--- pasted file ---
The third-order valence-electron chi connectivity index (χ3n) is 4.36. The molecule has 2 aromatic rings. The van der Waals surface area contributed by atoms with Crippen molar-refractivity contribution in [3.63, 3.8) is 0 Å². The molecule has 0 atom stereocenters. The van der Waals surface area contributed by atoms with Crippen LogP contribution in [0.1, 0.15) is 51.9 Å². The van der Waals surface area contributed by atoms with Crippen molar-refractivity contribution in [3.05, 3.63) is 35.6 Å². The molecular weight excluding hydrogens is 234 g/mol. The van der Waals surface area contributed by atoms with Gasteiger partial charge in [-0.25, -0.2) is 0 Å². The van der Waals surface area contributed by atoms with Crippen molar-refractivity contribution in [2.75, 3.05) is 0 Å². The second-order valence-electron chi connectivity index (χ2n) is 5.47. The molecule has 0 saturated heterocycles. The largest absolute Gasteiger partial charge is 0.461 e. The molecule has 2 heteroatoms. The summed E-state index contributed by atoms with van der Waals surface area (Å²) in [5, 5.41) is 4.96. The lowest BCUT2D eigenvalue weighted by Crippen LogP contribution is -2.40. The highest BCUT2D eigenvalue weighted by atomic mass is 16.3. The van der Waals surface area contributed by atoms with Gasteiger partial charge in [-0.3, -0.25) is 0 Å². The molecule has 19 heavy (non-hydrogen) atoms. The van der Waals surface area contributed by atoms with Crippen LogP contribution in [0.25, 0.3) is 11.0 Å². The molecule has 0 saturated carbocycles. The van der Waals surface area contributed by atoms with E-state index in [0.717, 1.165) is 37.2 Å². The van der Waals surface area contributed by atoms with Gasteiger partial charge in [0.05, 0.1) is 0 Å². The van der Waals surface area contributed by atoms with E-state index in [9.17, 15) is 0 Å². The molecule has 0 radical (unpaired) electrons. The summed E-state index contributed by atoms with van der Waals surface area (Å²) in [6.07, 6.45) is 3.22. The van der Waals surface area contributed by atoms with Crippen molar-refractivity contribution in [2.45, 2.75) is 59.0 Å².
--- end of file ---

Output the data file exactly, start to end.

The third-order valence-electron chi connectivity index (χ3n) is 4.36. The molecule has 2 aromatic rings. The van der Waals surface area contributed by atoms with Crippen molar-refractivity contribution in [3.63, 3.8) is 0 Å². The molecule has 0 atom stereocenters. The van der Waals surface area contributed by atoms with Crippen LogP contribution in [0.1, 0.15) is 51.9 Å². The van der Waals surface area contributed by atoms with Crippen molar-refractivity contribution in [3.05, 3.63) is 35.6 Å². The molecular weight excluding hydrogens is 234 g/mol. The van der Waals surface area contributed by atoms with Gasteiger partial charge in [-0.25, -0.2) is 0 Å². The van der Waals surface area contributed by atoms with Crippen molar-refractivity contribution in [2.75, 3.05) is 0 Å². The second-order valence-electron chi connectivity index (χ2n) is 5.47. The molecule has 0 saturated heterocycles. The largest absolute Gasteiger partial charge is 0.461 e. The molecule has 2 heteroatoms. The summed E-state index contributed by atoms with van der Waals surface area (Å²) in [5, 5.41) is 4.96. The lowest BCUT2D eigenvalue weighted by Crippen LogP contribution is -2.40. The highest BCUT2D eigenvalue weighted by atomic mass is 16.3. The van der Waals surface area contributed by atoms with Gasteiger partial charge in [-0.3, -0.25) is 0 Å². The molecule has 19 heavy (non-hydrogen) atoms. The van der Waals surface area contributed by atoms with Crippen LogP contribution in [0.25, 0.3) is 11.0 Å². The molecule has 0 saturated carbocycles. The van der Waals surface area contributed by atoms with E-state index in [0.717, 1.165) is 37.2 Å². The van der Waals surface area contributed by atoms with Gasteiger partial charge in [0.05, 0.1) is 0 Å². The van der Waals surface area contributed by atoms with E-state index in [9.17, 15) is 0 Å². The molecule has 0 radical (unpaired) electrons. The summed E-state index contributed by atoms with van der Waals surface area (Å²) in [6.07, 6.45) is 3.22. The van der Waals surface area contributed by atoms with Crippen molar-refractivity contribution in [2.45, 2.75) is 59.0 Å².